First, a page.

SXSW Friday: Shovels & Rope, Trixie Whitley and More
Shovels & Rope
“Jonny Corndawg says turn the vocals up,” said Cary Ann Hearst at the Rachael Ray House on Friday evening. The engineer obliged and the microphone immediately started to feed back. “That’s okay,” said Hearst. “It’s the price you pay for rock and roll.” Shovels & Rope is the project of Hearst and fellow Charleston, South Carolina musician Michael Trent. They play bluesy country-folk, switching off on guitar, harmonica, and a trap drum kit, while singing impeccable brother-sister-style harmonies (the pair is actually married). Hearst came to prominence with a 2010 EP, Are You Ready To Die, and a cut on HBO’s True Blood. But her partnership with Trent is a bird of a different feather. Their songs seem to come from a different time and place and they may as well live the life they sing about in the Old West gunfighter ballad, “Boxcar”: “Ain’t it just like you and me to go down like that/ Bleeding out of a boxcar, shot in the back.” Definitely file this one next to: Stuff You Can’t Fake. Look for the duo on tour this spring with the Jonny Corndawg crew (who Hearst alternately referred to as “my long lost brother” and “our cousins” at the show).
Daughter of the late Texas blues singer-songwriter Chris Whitley, Trixie Whitley has been honing her chops in Daniel Lanois’ Black Dub project. She’s got dad’s same loose and effortless blues guitar and singing style. At one point, Whitley tuned her instrument mid-song without losing the beat or affecting the song’s melody. She switches between a rhythmic, fingerpicking guitar style and big, pop piano chords and arpeggios. At the Rachael Ray House on Friday, Whitley wore all black and introduced songs in a husky and world-weary speaking voice, though she also sings in falsetto. An EP recorded live at New York’s Rockwood Music Hall is the most recent project under Whitley’s own name, but I’d expect to see a lot more from her in the future.
I have to admit that I did not show up at St. David’s Historic Sanctuary to see Daughter. But having arrived a little early to see Michael Kiwanuka, I caught about a song and a half from the young North London artist Elena Tonra. You could hear a pin drop in the church—a perfect respite, of course, from the madness outside—when Tonra somewhat awkwardly introduced her band’s last song. While Tonra’s voice has the etherealness of Bjork, what I best remember about the trio’s slow and experimental jams was guitarist Igor Haefeli’s echoing Les Paul. It swirled around the church, giving a perfect counterbalance to Tonra’s voice.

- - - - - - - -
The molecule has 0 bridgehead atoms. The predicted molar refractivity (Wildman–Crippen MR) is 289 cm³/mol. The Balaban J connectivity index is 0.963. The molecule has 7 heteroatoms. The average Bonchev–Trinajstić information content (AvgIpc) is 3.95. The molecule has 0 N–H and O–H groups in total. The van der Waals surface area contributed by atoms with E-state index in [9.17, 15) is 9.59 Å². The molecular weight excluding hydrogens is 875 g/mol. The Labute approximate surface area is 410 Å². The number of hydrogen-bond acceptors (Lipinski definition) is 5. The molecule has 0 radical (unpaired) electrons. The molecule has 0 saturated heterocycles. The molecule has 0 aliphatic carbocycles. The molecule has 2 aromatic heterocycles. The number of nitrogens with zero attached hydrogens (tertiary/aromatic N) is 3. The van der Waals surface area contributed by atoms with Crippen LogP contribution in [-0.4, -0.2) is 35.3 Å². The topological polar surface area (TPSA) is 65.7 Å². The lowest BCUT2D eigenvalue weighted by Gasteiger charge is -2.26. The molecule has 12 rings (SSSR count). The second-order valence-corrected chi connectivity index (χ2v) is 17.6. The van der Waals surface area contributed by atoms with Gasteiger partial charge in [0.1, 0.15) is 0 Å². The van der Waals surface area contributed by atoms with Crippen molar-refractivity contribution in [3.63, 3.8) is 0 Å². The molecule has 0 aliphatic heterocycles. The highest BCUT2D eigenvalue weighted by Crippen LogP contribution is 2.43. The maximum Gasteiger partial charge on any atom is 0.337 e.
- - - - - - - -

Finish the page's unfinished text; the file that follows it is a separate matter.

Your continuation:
Where else would you want to be at midnight on Friday night of South-by-Southwest than in a church listening to this London talent, whose music balances the incredibly fine line between folk and soul music. His voice can show the more subdued spiritual side of Soul Stirrers-era Sam Cooke or the singer-songwriter soul Bill Withers, who is probably his closest analog. The second song Michael Kiwanuka played at St. David’s is still his best: “I’m Getting Ready,” which opens with a few seconds of fingerpicked guitar somewhere in between Nick Drake and early Dave Matthews. Kiwanuka augmented his performance with a second guitarist/bassist who mostly stayed out of the way. That’s fine, since the only sounds TI wanted to hear that night were Kiwanuka’s voice and sparse guitar ringing out through the church.